His study of twentieth-century African-American literature, music, and popular culture first came together in Extraordinary Measures: Afrocentric Modernism and Twentieth-Century American Poetry (Tuscaloosa: University of Alabama Press, 2000), and, more recently, in Don’t Deny My Name: Words and Music and the Black Intellectual Tradition (Ann Arbor: University of Michigan Press, 2008). In the first of these, he presents an alternative tradition to a mainly white modernist heritage, beginning with Chicago poet and editor Fenton Johnson (1888-1958) and ending with younger contemporary writers, such as Harryette Mullen, Thomas Sayers Ellis and others. Opening with studies of Johnson, William Stanley Braithwaite, Margaret Walker, and Melvin B. Tolson, whose "campaign for social justice" responds to a "selective humanism and partial enlightenment of European expansion," Lorenzo enters the documentary with his own accounts of New York in the 1960s.

"The young black writers in those years approached their world with a sense of outrage," he writes, "and with a missionary zeal borrowed from the southern civil rights struggle and heightened by an urgency bred by their surroundings." Mixing historical scholarship with memoir, Lorenzo's study is strengthened with criticism earned through personal insight. His claims, in particular, on the 1960s Black Arts movement provide an informative evaluation of an influential and vibrant period. Here, African American poetry, he argues, reached "full maturity and strength" through "African song in American English," drawing "upon the syntax of traditional proverbs and the tersely sentimental tone of Rhythm and Blues." He admits a love-hate relationship for New York City, and for the Eurocentric models of verse important to Black Arts writers who worked to create a tradition for themselves that spoke to their own situations. While there was "a direct line between the Beat poets and the Black Arts movement," Charles Olson's emphasis on poetry as an act of speech would "have far-reaching philosophical and -- as redefined by African American poets -- political implications." (The relationship too between Black Mountain and Black Arts has not been looked at closely enough, particularly in both movements’ affinities for poetry as a speech act wherein the use of words overrides any attempt to lock down for them a kind of meaning.) By weaving African song into American English, these writers, Lorenzo argues, brought new perspectives to American poetry. And while their sense of social activism came directly from the racial injustices they faced, their social critique was applicable for anyone who witnessed a "spirit of acquisitiveness encouraged by capitalist commercial society" and the "monstrous results" produced "wherever it interfaces with ordinary human concepts of feeling and care." Inhumanity and money, Thomas ironically notes, "remain America's most important products."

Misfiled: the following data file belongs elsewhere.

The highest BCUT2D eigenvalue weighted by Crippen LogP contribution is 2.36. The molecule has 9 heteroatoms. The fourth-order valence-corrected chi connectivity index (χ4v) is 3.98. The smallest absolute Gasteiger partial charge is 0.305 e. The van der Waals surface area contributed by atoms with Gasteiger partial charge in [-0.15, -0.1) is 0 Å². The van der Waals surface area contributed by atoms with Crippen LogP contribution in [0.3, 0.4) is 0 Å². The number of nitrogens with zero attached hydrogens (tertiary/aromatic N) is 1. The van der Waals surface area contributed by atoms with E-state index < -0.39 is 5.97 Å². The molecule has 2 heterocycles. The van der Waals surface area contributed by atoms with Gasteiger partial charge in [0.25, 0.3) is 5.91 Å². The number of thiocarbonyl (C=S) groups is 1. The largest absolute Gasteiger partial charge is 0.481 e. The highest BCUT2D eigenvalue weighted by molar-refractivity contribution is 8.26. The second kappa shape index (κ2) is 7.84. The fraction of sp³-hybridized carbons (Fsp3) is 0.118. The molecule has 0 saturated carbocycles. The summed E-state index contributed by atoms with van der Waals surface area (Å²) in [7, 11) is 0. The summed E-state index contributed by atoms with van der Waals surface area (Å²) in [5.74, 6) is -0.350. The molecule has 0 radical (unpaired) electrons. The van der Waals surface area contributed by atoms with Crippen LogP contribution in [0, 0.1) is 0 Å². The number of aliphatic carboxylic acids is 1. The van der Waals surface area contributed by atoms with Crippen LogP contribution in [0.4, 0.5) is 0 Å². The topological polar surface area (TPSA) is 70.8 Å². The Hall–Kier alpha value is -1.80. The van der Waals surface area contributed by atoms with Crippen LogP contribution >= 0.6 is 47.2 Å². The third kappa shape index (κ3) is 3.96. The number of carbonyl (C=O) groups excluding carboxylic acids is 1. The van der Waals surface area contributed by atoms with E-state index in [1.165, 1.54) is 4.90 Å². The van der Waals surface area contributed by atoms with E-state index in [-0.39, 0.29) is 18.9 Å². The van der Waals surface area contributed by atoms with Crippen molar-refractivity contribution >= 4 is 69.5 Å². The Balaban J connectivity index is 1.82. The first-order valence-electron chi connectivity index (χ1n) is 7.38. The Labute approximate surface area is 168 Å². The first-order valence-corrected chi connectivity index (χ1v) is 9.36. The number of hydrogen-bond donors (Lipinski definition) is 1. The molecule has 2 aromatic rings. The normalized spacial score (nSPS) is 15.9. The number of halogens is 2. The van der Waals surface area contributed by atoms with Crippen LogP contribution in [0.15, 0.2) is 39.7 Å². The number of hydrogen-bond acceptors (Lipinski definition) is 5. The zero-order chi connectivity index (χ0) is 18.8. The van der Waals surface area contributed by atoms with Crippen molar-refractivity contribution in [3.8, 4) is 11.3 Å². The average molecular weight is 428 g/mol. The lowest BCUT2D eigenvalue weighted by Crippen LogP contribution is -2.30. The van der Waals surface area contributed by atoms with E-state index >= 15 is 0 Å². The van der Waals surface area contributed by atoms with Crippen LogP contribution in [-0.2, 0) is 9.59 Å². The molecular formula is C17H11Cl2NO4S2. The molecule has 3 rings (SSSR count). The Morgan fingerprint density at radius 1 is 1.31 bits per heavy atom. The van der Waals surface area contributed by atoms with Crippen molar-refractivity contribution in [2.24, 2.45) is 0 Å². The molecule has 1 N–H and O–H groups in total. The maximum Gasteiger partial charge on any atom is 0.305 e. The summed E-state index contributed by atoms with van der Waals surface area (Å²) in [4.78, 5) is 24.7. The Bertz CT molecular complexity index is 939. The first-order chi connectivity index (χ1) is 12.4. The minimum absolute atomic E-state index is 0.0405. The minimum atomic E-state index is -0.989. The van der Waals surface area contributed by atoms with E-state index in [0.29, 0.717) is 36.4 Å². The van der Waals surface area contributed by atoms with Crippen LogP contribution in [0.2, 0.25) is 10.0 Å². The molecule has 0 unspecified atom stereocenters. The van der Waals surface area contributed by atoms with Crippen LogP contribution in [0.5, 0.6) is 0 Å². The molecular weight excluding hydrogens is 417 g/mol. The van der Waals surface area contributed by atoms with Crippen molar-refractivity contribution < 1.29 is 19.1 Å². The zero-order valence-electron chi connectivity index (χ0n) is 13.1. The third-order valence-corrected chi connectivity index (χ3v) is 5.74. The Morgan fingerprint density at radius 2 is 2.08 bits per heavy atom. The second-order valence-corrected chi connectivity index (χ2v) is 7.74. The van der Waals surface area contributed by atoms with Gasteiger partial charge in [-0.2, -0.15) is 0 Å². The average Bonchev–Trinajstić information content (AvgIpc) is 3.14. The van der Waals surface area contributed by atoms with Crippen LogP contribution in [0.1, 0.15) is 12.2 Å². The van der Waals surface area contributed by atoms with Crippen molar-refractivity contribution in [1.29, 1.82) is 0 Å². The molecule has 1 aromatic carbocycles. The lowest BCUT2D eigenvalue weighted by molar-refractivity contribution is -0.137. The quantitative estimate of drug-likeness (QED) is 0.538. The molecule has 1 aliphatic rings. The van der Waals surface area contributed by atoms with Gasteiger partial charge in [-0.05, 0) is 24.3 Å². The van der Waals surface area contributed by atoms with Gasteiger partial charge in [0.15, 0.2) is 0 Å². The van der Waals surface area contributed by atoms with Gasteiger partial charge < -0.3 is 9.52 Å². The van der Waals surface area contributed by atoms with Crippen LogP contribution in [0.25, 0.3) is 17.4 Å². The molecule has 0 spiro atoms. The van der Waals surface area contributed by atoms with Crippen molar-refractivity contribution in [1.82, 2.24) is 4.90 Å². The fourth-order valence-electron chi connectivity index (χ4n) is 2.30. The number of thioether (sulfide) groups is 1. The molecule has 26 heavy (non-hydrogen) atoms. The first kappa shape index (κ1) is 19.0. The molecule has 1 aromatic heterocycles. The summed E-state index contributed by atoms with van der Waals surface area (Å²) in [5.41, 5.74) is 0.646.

"All the young black writers in New York shared a sense of cultural crisis that was to become the basis of the Black Arts movement," he argues. "They were basically concerned to effect the re-turning of a purely African sensibility and a style that would develop organically from this feeling and stance. They did not know exactly what to do. All were alienated, lacking a direct connection with African culture simply because they had grown up as black Americans with fundamentally American tastes and sensibilities. Most of them felt that an understanding of the most traditional black lifestyles and folkways available to them here would lead to a greater comprehension of the African way of life."

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His first collection -- The Bathers (1981) -- looks at the alienation he describes above, inspecting where individual perspective collides with social forces that seek to contain dissent, identify racial and social classes, and create boundaries that manage the interactions of cultural and social life. He uses myth to understand present social conditions, reading the contemporary through an Africanized understanding of the past. His poems in certain ways pose socio-psychic studies of every day life in the racially subdivided contexts of North America.